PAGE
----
Deforestation changes surface temperature locally via biogeophysical effects by changing the water, energy and momentum balance. Adding to these locally induced changes (local effects), deforestation at a given location can cause changes in temperature elsewhere (nonlocal effects). Most previous studies have not considered local and nonlocal effects separately, but investigated the total (local plus nonlocal) effects, for which global deforestation was found to cause a global mean cooling. Recent modeling and observational studies focused on the isolated local effects: The local effects are relevant for local living conditions, and they can be obtained from in-situ and satellite observations. Observational studies suggest that the local effects of potential deforestation cause a warming when averaged globally. This contrast between local warming and total cooling indicates that the nonlocal effects of deforestation are causing a cooling and thus counteract the local effects. It is still unclear how the nonlocal effects depend on the spatial scale of deforestation, and whether they still compensate the local warming in a more realistic spatial distribution of deforestation. To investigate this, we use a fully coupled climate model and separate local and nonlocal effects of deforestation in three steps: Starting from a forest world, we simulate deforestation in one out of four grid boxes using a regular spatial pattern and increase the number of deforestation grid boxes step-wise up to three out of four boxes in subsequent simulations. To compare these idealized spatial distributions of deforestation to a more realistic case, we separate local and nonlocal effects in a simulation where deforestation is applied in regions where it occurred historically. We find that the nonlocal effects scale nearly linearly with the number of deforested grid boxes, and the spatial distribution of the nonlocal effects is similar for the regular spatial distribution of deforestation and the more realistic pattern. Globally averaged, the deforestation-induced warming of the local effects is counteracted by the nonlocal effects, which are about three times as strong as the local effects (up to 0.1K local warming versus -0.3K nonlocal cooling). Thus, the nonlocal effects are more cooling than the local effects are warming, and this is valid not only for idealized simulations of large-scale deforestation, but also for a more realistic deforestation scenario. We conclude that the local effects of deforestation only yield an incomplete picture of the total climate effects by biogeophysical pathways. While the local effects capture the direct climatic response at the site of deforestation, the nonlocal effects have to be included if the biogeophysical effects of deforestation are considered for an implementation in climate policies.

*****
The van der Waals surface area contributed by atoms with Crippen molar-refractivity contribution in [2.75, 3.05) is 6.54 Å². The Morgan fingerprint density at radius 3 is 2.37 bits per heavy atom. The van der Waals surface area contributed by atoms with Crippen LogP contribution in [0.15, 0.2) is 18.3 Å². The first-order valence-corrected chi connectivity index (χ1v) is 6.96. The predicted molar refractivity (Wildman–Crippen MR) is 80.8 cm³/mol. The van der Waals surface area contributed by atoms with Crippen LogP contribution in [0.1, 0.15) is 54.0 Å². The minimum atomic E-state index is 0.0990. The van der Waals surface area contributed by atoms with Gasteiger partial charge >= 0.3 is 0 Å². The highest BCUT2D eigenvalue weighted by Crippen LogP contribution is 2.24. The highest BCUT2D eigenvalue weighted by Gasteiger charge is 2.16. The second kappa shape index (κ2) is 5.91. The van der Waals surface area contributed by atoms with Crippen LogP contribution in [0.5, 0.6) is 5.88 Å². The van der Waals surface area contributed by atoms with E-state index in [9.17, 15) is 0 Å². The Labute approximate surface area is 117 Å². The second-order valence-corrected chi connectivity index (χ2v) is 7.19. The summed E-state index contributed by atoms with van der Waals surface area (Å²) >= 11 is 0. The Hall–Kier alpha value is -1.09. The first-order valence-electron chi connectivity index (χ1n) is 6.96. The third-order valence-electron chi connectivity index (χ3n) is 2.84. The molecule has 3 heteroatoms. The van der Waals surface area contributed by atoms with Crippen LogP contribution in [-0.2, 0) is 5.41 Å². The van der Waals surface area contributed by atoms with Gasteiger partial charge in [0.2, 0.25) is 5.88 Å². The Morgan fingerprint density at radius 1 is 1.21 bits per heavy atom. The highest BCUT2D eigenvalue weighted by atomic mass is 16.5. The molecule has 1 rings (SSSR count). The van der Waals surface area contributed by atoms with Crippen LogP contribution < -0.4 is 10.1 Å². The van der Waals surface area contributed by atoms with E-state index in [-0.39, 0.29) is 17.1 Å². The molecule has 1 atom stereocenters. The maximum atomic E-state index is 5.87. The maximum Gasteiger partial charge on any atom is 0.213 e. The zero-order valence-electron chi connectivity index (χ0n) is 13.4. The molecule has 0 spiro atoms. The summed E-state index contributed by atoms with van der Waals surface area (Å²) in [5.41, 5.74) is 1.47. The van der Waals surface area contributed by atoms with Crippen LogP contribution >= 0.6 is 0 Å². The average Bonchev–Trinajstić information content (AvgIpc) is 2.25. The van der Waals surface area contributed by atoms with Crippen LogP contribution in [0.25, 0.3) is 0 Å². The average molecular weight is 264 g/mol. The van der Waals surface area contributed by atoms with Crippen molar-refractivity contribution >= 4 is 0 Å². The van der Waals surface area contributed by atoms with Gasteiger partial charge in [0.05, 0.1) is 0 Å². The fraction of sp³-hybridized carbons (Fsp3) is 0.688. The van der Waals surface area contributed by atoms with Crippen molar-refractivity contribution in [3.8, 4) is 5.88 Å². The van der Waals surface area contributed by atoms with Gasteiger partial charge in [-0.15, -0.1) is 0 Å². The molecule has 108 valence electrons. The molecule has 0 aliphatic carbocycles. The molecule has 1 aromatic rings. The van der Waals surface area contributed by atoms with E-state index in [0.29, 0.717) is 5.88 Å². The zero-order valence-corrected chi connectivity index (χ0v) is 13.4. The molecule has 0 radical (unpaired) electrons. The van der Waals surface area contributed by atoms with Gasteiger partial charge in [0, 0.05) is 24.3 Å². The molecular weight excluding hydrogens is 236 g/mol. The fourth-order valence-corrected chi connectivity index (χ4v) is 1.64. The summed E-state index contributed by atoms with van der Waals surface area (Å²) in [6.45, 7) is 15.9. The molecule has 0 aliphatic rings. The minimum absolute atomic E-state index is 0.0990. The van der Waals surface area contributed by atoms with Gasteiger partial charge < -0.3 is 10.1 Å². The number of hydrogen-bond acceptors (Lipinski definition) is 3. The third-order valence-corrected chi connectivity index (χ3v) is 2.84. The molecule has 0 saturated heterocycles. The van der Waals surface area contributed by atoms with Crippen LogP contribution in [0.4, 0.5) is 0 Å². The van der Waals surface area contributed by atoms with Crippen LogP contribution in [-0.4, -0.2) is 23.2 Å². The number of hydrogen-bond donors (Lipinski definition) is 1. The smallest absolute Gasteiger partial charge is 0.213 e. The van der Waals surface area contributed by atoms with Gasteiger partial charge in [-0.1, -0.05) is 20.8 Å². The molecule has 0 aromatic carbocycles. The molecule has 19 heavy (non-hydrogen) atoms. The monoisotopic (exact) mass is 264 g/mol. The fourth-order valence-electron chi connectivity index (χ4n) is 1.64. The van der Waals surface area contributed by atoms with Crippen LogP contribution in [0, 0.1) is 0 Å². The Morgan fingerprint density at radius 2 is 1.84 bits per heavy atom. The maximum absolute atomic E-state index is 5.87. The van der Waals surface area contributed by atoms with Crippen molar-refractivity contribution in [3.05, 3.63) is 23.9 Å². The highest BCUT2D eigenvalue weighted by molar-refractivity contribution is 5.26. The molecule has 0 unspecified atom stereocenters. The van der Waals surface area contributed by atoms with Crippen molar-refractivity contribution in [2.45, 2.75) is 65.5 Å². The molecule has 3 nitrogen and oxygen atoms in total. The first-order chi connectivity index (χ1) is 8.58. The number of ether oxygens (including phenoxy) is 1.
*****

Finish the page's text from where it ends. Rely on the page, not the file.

EGU General Assembly Conference Abstracts
- Pub Date:
- April 2017